The pistons are based on a cast taken of a vert chamber. I've never worked with a sloper head, so I'm not familiar with the chamber differences, I know Aaron has researched it some. I figured anyone investing in pistons of this nature would be running a vert head...kind of a waste using them on a sloper head.
I'd guess the squish area is the only area where contact might occur, I think the sloper chamber is a bit smaller in diameter where it tapers down to the bore size. Note on a vert head there is a chamfer around the base of the chamber...I think this chamfer is less pronounced on the sloper (if I remember Aaron's info correctly). It's all moot if the engine is assembled with care taken to measure clearances. My notes show acceptable squish to be .040"...so if that's maintained then there shouldn't be problems regardless of the head used....assuming it's never been milled.
These are race parts, made to be installed in race engines, and of course in race engines NOTHING is left to chance. If squish is too small it's a super easy fix...thicker head gasket or additional base gaskets. Take copious notes, record clearances, track changes.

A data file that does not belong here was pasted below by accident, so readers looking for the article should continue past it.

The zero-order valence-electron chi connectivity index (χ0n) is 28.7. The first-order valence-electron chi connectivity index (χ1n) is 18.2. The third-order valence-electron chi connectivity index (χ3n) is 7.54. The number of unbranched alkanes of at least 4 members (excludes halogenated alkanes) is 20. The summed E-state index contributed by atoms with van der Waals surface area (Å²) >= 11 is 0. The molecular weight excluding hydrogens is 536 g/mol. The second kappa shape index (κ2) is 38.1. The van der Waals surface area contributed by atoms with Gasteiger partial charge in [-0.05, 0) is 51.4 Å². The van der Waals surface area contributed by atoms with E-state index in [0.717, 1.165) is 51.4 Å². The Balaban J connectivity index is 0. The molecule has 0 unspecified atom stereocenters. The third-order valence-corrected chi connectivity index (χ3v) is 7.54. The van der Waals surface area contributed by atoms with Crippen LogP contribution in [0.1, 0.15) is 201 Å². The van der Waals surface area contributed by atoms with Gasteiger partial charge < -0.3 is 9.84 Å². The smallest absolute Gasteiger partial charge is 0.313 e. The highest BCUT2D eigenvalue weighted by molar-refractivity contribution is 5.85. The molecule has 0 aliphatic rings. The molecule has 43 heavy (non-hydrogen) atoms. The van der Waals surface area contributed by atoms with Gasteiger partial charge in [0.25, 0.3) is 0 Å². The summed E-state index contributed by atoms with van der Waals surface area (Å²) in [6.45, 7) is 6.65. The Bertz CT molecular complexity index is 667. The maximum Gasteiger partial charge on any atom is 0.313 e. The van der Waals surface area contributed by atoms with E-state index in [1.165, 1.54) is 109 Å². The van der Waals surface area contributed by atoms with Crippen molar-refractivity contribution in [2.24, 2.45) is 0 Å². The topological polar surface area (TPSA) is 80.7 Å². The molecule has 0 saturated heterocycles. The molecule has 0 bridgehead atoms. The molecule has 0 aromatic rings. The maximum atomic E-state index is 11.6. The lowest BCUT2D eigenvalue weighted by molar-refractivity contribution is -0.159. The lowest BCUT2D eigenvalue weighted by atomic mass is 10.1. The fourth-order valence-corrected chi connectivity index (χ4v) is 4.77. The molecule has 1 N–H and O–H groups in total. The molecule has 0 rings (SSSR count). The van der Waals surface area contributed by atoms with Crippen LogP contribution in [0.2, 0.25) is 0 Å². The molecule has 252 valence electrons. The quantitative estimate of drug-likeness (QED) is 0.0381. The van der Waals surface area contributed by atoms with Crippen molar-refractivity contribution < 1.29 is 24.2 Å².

Aaron I think figured that these pistons made quite a bit more compression in a sloper head than a vert head. Could have been one of the reasons he was having issues detonating pistons or melting heads. The sloper head just isn't designed to handle the heat produced in a high compression engine I don't think. Of course a .010" squish would certainly build some more compression...specially locally on top of the ring land...which could have lead to his piston melting problems at Daytona.
Throw the sloper head away, vert heads are a dime a dozen and a stock one breaths as well as a ported sloper head. More finning, better valve seats, better port angles, just a better piece all around.